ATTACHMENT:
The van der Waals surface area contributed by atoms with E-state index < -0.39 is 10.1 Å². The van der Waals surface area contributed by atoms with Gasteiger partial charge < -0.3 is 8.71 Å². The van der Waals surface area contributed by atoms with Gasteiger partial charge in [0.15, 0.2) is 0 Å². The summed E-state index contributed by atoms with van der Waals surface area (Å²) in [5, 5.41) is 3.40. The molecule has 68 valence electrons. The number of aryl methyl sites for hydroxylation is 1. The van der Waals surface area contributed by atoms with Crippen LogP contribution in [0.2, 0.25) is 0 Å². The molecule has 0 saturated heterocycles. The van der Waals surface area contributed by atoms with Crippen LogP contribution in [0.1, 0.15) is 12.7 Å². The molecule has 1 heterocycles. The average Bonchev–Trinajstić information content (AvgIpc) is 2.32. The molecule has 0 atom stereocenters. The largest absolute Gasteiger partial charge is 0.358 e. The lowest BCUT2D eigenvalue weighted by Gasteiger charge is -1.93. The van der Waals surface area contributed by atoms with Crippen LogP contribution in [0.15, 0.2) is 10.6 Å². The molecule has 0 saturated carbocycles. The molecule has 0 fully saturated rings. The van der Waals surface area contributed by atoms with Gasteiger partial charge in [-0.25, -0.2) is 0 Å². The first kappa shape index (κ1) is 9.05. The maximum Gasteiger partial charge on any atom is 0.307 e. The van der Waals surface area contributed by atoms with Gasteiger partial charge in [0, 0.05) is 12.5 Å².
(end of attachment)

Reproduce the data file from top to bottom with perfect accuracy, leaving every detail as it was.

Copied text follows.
The van der Waals surface area contributed by atoms with E-state index < -0.39 is 10.1 Å². The van der Waals surface area contributed by atoms with Gasteiger partial charge < -0.3 is 8.71 Å². The van der Waals surface area contributed by atoms with Gasteiger partial charge in [0.15, 0.2) is 0 Å². The summed E-state index contributed by atoms with van der Waals surface area (Å²) in [5, 5.41) is 3.40. The molecule has 68 valence electrons. The number of aryl methyl sites for hydroxylation is 1. The van der Waals surface area contributed by atoms with Crippen LogP contribution in [0.2, 0.25) is 0 Å². The molecule has 0 saturated heterocycles. The van der Waals surface area contributed by atoms with Crippen LogP contribution in [0.1, 0.15) is 12.7 Å². The molecule has 1 heterocycles. The average Bonchev–Trinajstić information content (AvgIpc) is 2.32. The molecule has 0 atom stereocenters. The largest absolute Gasteiger partial charge is 0.358 e. The lowest BCUT2D eigenvalue weighted by Gasteiger charge is -1.93. The van der Waals surface area contributed by atoms with Crippen LogP contribution in [0.15, 0.2) is 10.6 Å². The molecule has 0 saturated carbocycles. The molecule has 0 fully saturated rings. The van der Waals surface area contributed by atoms with Gasteiger partial charge in [-0.25, -0.2) is 0 Å². The first kappa shape index (κ1) is 9.05. The maximum Gasteiger partial charge on any atom is 0.307 e. The van der Waals surface area contributed by atoms with Gasteiger partial charge in [0, 0.05) is 12.5 Å².